SUPER BOWL LI – How to Beat the Falcons’ Offense

super-bowl-li

The 51st Superbowl is fewer than 72 hours away, so we continue our build-up by looking at ways to stop the Atlanta offense.

Super Bowl LI is a dream for the NFL, because it pitches the season’s top offense, Atlanta, against the top defense. So much of this game depends upon whether the Falcons’ Frisco-bound offensive coordinator Kyle Shanahan can outwit the Patriots’ defensive gurus, Bill Belichick and Matt Patricia.

Atlanta certainly has that capability. It has a quarterback with a rapid-fire arm in Matt Ryan, a world class receiver in Julio Jones and a pair of running backs that other teams would envy in Tevin Coleman and Devonta Freeman. Add to that two other decent receivers in Mohamed Sanu and Taylor Gabriel. That’s a lot of talent for any defense to deal with, but it isn’t an insurmountable problem.

One of the keys to stopping the Falcons may well be to dial back on the aggression. Ryan releases the ball so quickly that it neutralises some traditional pass-rush concepts. Delayed blitzing, or indeed not blitzing at all, takes advantage of his tendency to overthink plays if given more time than he expects in the pocket.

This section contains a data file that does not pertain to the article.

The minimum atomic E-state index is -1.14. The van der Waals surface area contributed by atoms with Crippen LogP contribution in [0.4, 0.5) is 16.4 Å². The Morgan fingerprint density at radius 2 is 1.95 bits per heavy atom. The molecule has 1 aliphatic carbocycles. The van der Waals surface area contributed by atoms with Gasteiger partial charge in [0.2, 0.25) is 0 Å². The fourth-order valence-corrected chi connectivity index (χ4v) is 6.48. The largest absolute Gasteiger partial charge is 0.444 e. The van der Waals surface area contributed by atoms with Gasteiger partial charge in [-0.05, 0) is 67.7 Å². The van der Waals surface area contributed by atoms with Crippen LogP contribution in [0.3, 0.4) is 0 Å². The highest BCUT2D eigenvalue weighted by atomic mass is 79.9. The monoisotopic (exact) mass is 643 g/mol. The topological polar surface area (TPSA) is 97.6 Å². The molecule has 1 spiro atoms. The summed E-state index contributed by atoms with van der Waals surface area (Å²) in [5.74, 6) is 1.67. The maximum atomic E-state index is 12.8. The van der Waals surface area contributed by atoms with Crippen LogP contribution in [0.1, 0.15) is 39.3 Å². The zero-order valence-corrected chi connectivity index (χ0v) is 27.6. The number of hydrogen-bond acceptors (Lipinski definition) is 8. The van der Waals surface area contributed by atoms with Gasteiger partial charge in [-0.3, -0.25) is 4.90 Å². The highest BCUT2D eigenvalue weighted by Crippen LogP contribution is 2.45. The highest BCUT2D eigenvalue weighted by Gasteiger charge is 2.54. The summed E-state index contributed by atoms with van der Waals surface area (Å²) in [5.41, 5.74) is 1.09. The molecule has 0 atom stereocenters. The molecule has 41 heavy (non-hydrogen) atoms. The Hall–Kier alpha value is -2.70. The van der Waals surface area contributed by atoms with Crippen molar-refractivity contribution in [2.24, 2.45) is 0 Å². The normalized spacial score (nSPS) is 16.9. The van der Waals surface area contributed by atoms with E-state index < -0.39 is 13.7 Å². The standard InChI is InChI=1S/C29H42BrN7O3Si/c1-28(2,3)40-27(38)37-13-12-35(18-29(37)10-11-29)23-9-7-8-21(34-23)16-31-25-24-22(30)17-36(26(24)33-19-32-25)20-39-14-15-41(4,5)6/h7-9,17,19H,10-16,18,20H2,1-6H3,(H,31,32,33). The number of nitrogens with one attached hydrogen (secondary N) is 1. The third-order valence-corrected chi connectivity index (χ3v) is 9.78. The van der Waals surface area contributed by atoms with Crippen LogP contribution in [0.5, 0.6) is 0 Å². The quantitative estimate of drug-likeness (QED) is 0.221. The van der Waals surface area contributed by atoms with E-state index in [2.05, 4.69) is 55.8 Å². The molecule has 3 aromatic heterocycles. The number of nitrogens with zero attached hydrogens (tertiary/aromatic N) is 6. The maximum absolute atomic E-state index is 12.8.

At the same time, no team can just allow Ryan to sit there, unpressured, and pick them apart. The occasional double-A gap blitz, between the center and guards, is a particular vulnerability and even if the rusher doesn’t come close to him, Ryan’s footwork still occasionally goes to pieces when he’s under pressure.

An area which will also be crucial in this game is the number of yards that the Falcons can make after the catch. The speed of their receiving corps – which includes the two running backs, who are both excellent at catching passes from the backfield – means that any team will give up yards to them. A key tactic, therefore, is to minimise the number of those yards by hitting the receiver as soon as they have the ball. It is something that New England did well in the AFC Championship game when faced with Antonio Brown, but they’ll have to employ the same tactic closer to the line of scrimmage to avoid ceding huge chunks of yardage to Coleman and Freeman. Look for them to use a linebacker or safety to ‘spy’ at the line of scrimmage and shadow whichever of that pair is in the game at that time.

Richard O’Hagan

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Richard O'Hagan
Writer on such diverse topics as sport, music, theatre, law and politics. Author of 'Eddie the Sheep'. Supporter of underachieving teams, including the Chicago Bears from before that brief, heady, period in the mid-1980s when they were actually any good. All I want for Christmas is a Jim McMahon away shirt.
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